Interested in buying a smartphone with a fingerprint sensor?

Fingerprint sensors are broken by design. There’s no way of denying it. You leave your prints on pretty much every smooth surface you touch (i.e. the back of your phone) and you cannot change them, after they get lifted. Compare that to password protection: everyone knows that you should never write your passwords down and change them immediately once someone else figures them out.

Fingerprints fail even the most basic requirements you could have for authentication: the ability to keep the authentication token private and the ability to change the token when it gets compromised. Yet, more and more smartphone manufacturers are hopping the bandwagon, eager to sell a defective by design product. Their excuse: “People don’t like bothering with unlocking their phones. Giving them a hassle free but weak protection is better than them not using any protection at all”. Makes sense. And like so many things that intuitively make sense, this is utterly wrong. No protection at all is actually better than weak protection.

Think about it. Would you put your valuables in a box that cannot be locked? Probably not. Your smartphone is a box that is designed to serve as your digital wallet and your online passport. The “smart” part of your phone is all about you storing as much sensitive information about yourself (credit card number, accounts, bookmarks, contacts, appointments,…) on the device as possible. The “phone” part is just an appendage for making calls. You wouldn’t use the “smart” part to it’s full potential (or at all) if you couldn’t convince yourself that your personal information is well protected. But if you didn’t trust the “smart” part enough to use it, you could simply buy a much cheaper flip phone.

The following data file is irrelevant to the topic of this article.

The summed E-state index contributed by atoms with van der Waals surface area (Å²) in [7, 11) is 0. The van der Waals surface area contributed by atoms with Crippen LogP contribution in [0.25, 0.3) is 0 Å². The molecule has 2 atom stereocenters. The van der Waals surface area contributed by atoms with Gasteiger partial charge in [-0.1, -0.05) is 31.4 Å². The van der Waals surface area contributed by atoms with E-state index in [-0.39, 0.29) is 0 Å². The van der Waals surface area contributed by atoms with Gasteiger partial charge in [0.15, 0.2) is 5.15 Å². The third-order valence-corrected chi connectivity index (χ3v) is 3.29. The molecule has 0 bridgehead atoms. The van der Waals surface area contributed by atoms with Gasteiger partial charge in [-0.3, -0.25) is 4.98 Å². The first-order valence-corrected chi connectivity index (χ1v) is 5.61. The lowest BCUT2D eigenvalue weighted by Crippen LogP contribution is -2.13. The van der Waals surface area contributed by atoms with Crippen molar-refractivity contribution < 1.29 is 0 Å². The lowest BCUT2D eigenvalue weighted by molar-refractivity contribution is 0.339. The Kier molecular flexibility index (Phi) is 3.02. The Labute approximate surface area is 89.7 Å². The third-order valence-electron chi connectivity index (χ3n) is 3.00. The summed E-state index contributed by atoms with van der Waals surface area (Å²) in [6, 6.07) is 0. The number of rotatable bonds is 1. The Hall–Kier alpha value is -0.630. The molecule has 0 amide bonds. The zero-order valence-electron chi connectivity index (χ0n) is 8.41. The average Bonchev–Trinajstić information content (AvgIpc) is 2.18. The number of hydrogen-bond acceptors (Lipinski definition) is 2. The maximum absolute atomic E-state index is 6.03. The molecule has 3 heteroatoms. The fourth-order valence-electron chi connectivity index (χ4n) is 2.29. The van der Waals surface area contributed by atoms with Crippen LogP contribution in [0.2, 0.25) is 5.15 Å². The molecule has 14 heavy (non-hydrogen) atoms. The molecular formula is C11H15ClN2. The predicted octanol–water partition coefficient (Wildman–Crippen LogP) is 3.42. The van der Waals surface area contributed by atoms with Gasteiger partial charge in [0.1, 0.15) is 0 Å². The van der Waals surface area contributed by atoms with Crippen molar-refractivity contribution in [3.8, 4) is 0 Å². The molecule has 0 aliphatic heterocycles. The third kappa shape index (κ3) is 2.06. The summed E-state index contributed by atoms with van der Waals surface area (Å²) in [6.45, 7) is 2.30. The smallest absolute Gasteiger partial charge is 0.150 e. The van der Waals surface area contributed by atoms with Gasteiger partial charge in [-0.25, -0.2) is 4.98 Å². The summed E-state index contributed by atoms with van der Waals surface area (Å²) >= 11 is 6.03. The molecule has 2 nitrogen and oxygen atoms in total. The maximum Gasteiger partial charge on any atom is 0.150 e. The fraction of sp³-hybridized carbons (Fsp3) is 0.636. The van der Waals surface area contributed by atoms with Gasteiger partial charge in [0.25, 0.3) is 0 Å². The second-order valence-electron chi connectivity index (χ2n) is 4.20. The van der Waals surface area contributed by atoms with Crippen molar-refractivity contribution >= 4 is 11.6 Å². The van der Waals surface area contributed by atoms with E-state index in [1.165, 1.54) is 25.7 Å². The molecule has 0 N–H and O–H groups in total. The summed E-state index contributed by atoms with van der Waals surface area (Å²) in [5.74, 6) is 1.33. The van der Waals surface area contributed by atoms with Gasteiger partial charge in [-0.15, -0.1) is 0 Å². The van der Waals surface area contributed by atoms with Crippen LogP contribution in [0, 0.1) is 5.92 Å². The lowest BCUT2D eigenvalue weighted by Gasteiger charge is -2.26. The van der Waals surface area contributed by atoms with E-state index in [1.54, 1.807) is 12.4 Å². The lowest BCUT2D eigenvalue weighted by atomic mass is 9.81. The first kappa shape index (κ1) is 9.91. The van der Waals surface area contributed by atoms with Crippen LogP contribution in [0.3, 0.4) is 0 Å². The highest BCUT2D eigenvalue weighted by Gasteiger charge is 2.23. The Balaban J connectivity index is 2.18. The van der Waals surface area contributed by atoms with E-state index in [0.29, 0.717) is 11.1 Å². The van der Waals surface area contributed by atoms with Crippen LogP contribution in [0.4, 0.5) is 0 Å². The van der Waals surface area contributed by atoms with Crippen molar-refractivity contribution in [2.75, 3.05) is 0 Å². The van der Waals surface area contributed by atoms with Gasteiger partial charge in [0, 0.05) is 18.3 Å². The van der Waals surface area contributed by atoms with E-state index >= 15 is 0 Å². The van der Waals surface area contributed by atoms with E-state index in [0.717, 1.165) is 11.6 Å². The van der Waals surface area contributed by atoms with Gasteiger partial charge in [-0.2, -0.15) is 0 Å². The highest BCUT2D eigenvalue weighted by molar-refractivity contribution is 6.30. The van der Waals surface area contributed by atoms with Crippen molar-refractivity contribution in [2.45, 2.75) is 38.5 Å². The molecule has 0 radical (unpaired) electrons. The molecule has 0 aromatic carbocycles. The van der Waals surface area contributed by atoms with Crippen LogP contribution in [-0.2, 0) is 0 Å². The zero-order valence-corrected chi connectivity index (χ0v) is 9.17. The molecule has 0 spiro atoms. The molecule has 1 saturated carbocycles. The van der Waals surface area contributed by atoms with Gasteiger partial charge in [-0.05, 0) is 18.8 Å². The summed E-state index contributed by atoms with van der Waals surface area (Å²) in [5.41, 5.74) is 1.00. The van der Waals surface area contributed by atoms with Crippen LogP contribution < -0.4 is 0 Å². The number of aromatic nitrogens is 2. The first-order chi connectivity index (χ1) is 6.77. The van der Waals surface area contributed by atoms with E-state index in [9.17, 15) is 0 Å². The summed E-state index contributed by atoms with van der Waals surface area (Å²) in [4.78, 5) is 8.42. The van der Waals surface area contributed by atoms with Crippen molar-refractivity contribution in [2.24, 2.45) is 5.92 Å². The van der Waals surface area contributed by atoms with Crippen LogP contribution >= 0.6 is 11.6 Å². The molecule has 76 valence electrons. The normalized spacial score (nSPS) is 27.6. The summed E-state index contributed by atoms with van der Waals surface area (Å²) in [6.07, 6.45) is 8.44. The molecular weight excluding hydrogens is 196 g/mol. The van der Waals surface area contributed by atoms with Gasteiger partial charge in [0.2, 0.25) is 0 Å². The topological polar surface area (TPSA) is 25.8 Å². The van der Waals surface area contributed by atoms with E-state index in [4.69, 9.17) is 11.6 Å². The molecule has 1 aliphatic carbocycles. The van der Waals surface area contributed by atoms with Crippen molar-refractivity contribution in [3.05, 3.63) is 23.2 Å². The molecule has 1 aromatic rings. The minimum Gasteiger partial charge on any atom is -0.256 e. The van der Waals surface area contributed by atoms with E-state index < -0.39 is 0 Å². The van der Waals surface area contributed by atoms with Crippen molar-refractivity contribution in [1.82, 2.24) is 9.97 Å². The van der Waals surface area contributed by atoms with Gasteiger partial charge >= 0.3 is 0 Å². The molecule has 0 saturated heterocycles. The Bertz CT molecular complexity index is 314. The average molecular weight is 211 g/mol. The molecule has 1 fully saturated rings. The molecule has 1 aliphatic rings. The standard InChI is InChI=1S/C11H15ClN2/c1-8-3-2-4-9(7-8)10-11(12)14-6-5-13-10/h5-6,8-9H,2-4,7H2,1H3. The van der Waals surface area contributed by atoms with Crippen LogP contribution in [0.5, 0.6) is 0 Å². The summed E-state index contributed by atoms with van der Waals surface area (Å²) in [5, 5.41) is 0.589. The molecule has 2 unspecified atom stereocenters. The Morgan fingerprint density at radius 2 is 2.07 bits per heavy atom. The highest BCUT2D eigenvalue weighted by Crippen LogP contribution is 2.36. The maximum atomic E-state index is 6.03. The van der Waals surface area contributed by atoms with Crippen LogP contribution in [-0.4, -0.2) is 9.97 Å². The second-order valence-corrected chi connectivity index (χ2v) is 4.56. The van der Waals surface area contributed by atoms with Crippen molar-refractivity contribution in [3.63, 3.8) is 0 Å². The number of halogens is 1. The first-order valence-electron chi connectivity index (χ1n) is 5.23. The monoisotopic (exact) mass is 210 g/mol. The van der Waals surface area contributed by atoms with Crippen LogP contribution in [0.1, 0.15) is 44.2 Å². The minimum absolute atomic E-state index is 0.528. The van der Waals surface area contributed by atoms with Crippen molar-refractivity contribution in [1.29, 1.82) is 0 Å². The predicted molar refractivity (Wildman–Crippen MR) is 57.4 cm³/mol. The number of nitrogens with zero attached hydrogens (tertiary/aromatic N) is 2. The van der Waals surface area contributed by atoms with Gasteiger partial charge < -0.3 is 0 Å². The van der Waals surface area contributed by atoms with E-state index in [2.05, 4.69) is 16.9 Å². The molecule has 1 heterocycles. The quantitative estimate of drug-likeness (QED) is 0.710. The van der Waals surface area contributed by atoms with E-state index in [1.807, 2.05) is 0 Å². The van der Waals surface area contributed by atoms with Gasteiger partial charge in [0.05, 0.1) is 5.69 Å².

There is no good reason to trust a smartphone. Flip phones were network centric devices and, in the past, provided great customer binding for the telcos: you’d sign up with the same service your friends were on in order to get cheaper call rates and you wouldn’t switch services easily because that meant having to tell everyone your new number. Smartphones are data centric devices. They provide great customer binding for whoever manages to hold your digital assets hostage. The more stuff a smartphone vendor can coax you into putting into their (cloud) service, the less likely you are going to switch brands (that’s why you get free cloud storage, email addresses,… everywhere). It’s really the same game, Microsoft has successfully been playing with Office for ages and everyone eventually learned to regret building on proprietary file formats.

No protection at all is the safer way to go. If you don’t/can’t trust your phone to keep your digital assets safe, then you’ll instinctively store less on it. This significantly lowers your risk of identity theft and, more importantly, vendor lock-in. The later being the thing you really should be concerned about, because that’s what will cost you money in the long run for sure.

Fingerprint sensors, just like lockscreen, are a security placebo. Smartphone manufacturer put them into their devices, not because they provide actual security, but because the product wouldn’t sell otherwise. The whole business model really depends on somehow making you believe that a garden shed with a $5 padlock is a suitable place to store your family jewels.

Posted in Persepective, Security